Saturday, October 10, 2009


by Jose Antonio Otero (NWM Staff Writer)

As the leaves change color and begin to clutter the sidewalks it only means one thing. It is fall and the lights will be on tonight. 

For the past fifteen years or so since a skinny kid from Kalamazoo wearing number "2" came to town, it has almost been a right of passage.

When the sun goes down on these cool autumn nights, you see the traffic build almost to a complete halt under the 4 train on Mt. Eden. Plates from Connecticut, New Jersey and from as far as Ontario become the normal on the Jerome Avenue exit of I95. That can only mean one thing... October baseball at Yankee Stadium.

For as far back as I can remember, those lights meant that the Yankees were fighting for another championship. Business is booming in the Bronx and only those from the outer boroughs would be the ones filling the seats on River Ave. Those who are "fortunate" enough to live right across the street from the stadium would have to spend two months worth of wages to get a seat in the lights.

I live right around the corner from the I95 exit, about a 20 minute walk from the Stadium. The only way many of the people in the Bronx could see a playoff game in person would be from standing on the roof-tops surrounding the stadium looking down into the bowl where the little square patch of green is speckled with white and black dots. So small but those lights shine like no other.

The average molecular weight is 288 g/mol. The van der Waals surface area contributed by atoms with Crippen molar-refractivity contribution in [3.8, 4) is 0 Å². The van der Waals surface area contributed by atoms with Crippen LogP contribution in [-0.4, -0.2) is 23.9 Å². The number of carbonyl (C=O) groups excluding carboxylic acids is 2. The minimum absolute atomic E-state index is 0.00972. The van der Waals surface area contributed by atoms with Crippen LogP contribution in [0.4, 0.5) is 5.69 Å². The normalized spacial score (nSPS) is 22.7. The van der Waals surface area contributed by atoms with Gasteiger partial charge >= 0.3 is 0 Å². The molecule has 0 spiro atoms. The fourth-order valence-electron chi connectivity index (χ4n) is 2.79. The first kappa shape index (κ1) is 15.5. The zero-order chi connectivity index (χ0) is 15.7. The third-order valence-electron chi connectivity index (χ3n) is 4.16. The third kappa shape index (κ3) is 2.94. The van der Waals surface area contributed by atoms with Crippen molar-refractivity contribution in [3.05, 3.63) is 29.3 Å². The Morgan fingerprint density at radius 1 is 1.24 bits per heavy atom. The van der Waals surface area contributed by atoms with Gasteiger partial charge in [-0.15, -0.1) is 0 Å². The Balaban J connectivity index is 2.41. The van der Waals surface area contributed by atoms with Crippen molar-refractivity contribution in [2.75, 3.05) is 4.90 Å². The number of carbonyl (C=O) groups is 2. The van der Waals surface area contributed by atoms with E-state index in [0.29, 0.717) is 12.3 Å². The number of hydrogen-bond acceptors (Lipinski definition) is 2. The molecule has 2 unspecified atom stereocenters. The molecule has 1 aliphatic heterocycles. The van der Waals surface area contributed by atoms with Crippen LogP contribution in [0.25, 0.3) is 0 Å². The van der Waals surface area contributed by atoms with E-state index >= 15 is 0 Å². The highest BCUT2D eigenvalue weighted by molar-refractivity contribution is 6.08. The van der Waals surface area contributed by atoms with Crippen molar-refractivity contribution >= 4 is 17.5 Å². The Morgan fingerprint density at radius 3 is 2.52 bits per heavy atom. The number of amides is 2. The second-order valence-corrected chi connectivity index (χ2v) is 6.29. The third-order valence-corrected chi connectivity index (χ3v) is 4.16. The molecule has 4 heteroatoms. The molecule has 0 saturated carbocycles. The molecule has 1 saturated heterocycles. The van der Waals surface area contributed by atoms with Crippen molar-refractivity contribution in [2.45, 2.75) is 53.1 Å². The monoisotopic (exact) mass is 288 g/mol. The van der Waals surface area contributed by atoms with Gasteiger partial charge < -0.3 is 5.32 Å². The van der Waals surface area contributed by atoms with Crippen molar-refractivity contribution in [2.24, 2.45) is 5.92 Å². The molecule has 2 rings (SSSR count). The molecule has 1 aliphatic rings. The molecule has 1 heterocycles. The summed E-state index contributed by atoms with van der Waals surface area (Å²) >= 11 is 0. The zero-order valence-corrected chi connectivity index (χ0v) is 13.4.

The storefronts all have TV's in the windows. All of the radios are tuned into the game, and everyone is aware of every play as it happens. The roar of the crowd could be heard all the way from my coop, about a mile and a half away. It can be heard over the trains, sirens and the planes overhead. That explosion of the cheering fans letting the world know that we scored a run, one step closer to the final destination.

The blimps circle that cone of light at the bottom of the hill in the shadow of the Bronx Courthouse on the Grand Concourse. Entire buildings shake as the F-15's buzz the "House that Ruth Built" and George tore down. Every window in my house rattled from the fly-over. Those lights can be seen anywhere in the Bronx, most of Manhattan and even in New Jersey. 

Those lights... those wonderful lights. They represent the best and the worst that The Bronx has to offer. Forget the Bronx Zoo, Botanical Gardens, Poe Park, Fordham University and the Bronx Museum of the Arts. It is October and the lights are on!

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